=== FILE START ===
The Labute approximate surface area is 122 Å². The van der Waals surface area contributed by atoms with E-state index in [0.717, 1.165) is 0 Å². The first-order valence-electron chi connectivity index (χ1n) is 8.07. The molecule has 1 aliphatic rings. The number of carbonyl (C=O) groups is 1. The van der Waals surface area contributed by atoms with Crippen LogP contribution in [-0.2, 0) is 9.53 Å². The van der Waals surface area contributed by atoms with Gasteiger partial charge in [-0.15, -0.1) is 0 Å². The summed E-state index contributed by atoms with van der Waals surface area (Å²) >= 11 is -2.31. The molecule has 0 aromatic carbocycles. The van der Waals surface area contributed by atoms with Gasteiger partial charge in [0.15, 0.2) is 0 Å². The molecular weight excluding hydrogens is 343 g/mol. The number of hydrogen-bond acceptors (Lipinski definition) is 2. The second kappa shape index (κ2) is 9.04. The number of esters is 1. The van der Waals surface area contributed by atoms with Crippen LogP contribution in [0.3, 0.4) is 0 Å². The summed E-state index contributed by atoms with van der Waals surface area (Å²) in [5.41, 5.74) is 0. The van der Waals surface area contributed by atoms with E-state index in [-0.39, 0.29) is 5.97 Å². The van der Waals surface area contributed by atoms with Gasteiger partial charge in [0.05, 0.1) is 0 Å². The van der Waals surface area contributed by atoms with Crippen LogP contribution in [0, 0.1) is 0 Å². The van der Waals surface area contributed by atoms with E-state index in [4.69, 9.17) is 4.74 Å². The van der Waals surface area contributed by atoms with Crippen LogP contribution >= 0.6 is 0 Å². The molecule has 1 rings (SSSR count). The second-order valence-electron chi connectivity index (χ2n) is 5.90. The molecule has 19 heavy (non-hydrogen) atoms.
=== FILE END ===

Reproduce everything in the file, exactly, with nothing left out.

The Labute approximate surface area is 122 Å². The van der Waals surface area contributed by atoms with E-state index in [0.717, 1.165) is 0 Å². The first-order valence-electron chi connectivity index (χ1n) is 8.07. The molecule has 1 aliphatic rings. The number of carbonyl (C=O) groups is 1. The van der Waals surface area contributed by atoms with Crippen LogP contribution in [-0.2, 0) is 9.53 Å². The van der Waals surface area contributed by atoms with Gasteiger partial charge in [-0.15, -0.1) is 0 Å². The summed E-state index contributed by atoms with van der Waals surface area (Å²) >= 11 is -2.31. The molecule has 0 aromatic carbocycles. The van der Waals surface area contributed by atoms with Gasteiger partial charge in [0.15, 0.2) is 0 Å². The molecular weight excluding hydrogens is 343 g/mol. The number of hydrogen-bond acceptors (Lipinski definition) is 2. The second kappa shape index (κ2) is 9.04. The number of esters is 1. The van der Waals surface area contributed by atoms with Crippen LogP contribution in [0.3, 0.4) is 0 Å². The summed E-state index contributed by atoms with van der Waals surface area (Å²) in [5.41, 5.74) is 0. The van der Waals surface area contributed by atoms with E-state index in [-0.39, 0.29) is 5.97 Å². The van der Waals surface area contributed by atoms with Gasteiger partial charge in [0.05, 0.1) is 0 Å². The van der Waals surface area contributed by atoms with Crippen LogP contribution in [0, 0.1) is 0 Å². The van der Waals surface area contributed by atoms with E-state index in [4.69, 9.17) is 4.74 Å². The van der Waals surface area contributed by atoms with Crippen LogP contribution >= 0.6 is 0 Å². The molecule has 1 rings (SSSR count). The second-order valence-electron chi connectivity index (χ2n) is 5.90. The molecule has 19 heavy (non-hydrogen) atoms.